Impostor Syndrome: Definition, Symptoms and Tips on How to Fight It
Actually, it’s really something nice, his Goals to achieve and one job to make that not only Fun makes, but also suits you. You can be proud of yourself, right? Unfortunately, that’s not the case for everyone. Affected of the so-called impostor syndrome are miles away from patting yourself on the back and saying: hey, you really deserve this! Instead, she is plagued by the feeling of a:e Impostor: in to be and actually not doing a particularly good job. The feeling of being successful or just lucky is much more predominant. Here you can find out why so many people feel the same way, how impostor syndrome makes itself felt and what you can do to believe in yourself more again.
Impostor Syndrome: Am I an imposter?
The easiest way to explain what Impostor Syndrome is all about is to first translate the whole thing into German. In German one would say the impostor syndrome “impostor phenomenon”. “Impostor” means something like “Impostor:in” and denotes someone who has stolen his/her successes through cunning and luck. Those affected boast about achievements that they themselves did not achieve in order to put themselves in the best light. Although they don’t really deserve it, they want to work their way up the ladder – preferably as easily and quickly as possible.
Those affected by impostor syndrome feel like imposters, even though they are not. They themselves do not understand how they have come this far, question their own achievements in great detail and believe that their successes and achievements are due to pure luck. You feel out of place, have self-doubt and usually don’t treat themselves to anything – after all, in their eyes, they haven’t worked as hard towards it as others.
These symptoms are a warning sign of impostor syndrome
People who are affected by impostor syndrome usually show the same symptoms, which they mostly keep to themselves and thus keep boiling over and over again. Basically, low or shaky self-confidence plays a major role. After all, you don’t trust yourself to really deserve the job, the praise or the promotion. It is therefore very difficult for those affected to recognize their own achievements and to be proud of themselves.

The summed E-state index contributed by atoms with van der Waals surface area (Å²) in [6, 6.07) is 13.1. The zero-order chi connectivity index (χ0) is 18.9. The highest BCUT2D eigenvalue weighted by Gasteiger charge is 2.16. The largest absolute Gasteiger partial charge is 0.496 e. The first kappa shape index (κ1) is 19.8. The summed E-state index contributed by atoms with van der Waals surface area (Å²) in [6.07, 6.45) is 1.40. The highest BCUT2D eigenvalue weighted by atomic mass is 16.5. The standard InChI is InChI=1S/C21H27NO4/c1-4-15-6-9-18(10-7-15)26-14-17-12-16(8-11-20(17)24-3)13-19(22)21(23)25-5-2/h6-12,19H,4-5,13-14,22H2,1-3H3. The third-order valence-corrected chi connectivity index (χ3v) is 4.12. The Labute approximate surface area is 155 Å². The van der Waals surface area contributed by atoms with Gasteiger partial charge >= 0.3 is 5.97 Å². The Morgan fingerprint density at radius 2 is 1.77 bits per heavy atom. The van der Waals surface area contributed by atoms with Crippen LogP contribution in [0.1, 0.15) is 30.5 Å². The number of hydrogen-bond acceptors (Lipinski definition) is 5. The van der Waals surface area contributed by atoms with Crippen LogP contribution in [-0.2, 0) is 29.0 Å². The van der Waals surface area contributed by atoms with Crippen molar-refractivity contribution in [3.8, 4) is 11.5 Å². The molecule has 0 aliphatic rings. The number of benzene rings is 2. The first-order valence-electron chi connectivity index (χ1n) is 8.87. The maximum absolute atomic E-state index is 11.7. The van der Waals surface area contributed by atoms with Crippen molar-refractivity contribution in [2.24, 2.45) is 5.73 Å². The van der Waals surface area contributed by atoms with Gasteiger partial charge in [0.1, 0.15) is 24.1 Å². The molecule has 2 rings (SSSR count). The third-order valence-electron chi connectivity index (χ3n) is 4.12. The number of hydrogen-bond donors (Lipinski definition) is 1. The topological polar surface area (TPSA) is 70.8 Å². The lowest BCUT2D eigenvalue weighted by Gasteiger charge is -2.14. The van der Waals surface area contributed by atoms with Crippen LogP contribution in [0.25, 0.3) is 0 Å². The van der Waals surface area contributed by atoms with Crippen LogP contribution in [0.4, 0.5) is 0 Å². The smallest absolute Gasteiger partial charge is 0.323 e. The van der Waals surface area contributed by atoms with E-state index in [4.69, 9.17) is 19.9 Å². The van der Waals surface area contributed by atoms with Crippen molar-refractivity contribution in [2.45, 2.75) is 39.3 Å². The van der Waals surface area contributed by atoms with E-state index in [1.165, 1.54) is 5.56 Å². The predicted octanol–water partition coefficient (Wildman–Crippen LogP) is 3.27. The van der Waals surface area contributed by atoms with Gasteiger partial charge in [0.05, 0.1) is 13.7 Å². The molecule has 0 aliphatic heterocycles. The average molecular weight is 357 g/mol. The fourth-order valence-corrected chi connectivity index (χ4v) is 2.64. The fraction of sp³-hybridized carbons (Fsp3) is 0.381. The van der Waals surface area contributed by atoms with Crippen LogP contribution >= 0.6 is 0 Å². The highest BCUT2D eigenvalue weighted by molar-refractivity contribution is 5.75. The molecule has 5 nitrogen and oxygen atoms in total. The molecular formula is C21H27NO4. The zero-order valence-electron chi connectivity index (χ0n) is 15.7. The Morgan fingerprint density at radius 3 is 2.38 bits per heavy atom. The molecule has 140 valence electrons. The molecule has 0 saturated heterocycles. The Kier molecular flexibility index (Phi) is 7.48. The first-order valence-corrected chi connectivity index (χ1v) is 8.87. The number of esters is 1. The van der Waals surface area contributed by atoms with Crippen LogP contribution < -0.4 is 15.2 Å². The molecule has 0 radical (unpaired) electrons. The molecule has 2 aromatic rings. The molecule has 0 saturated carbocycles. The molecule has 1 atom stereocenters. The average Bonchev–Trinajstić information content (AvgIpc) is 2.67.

The fear that other fellow human beings could get wind of their own alleged incompetence and trumpet it out is also very great in people with the imposter phenomenon. To prevent this, many avoid social contact and distance themselves from their surroundings.
Sentences like “How am I supposed to manage that anyway?”, “What am I doing here anyway?”, or “When will it be found out that I don’t belong here?”, people with impostor syndrome regularly hear in their heads. They are guided by fear and self-doubt, so that in the worst case even sleep disorders, depression or other mental illnesses can be the result.
These could be the causes of your low self-confidence
There is no definite cause for the low self-esteem that comes with impostor syndrome. There are several factors that can favor the whole thing. Women in particular often struggle with this. Above all, there are experiences in childhood, usually through a toxic upbringing of the parents, which contributes to this. If we learn early on to keep our self-esteem low, not to brag about our achievements, and never to be satisfied with ourselves, we still struggle with it as adults. We were taught from an early age: your performance tells you how much you are worth. No matter how hard you try, you are not enough. Toxic beliefs that we don’t get rid of so quickly and that control our subconscious.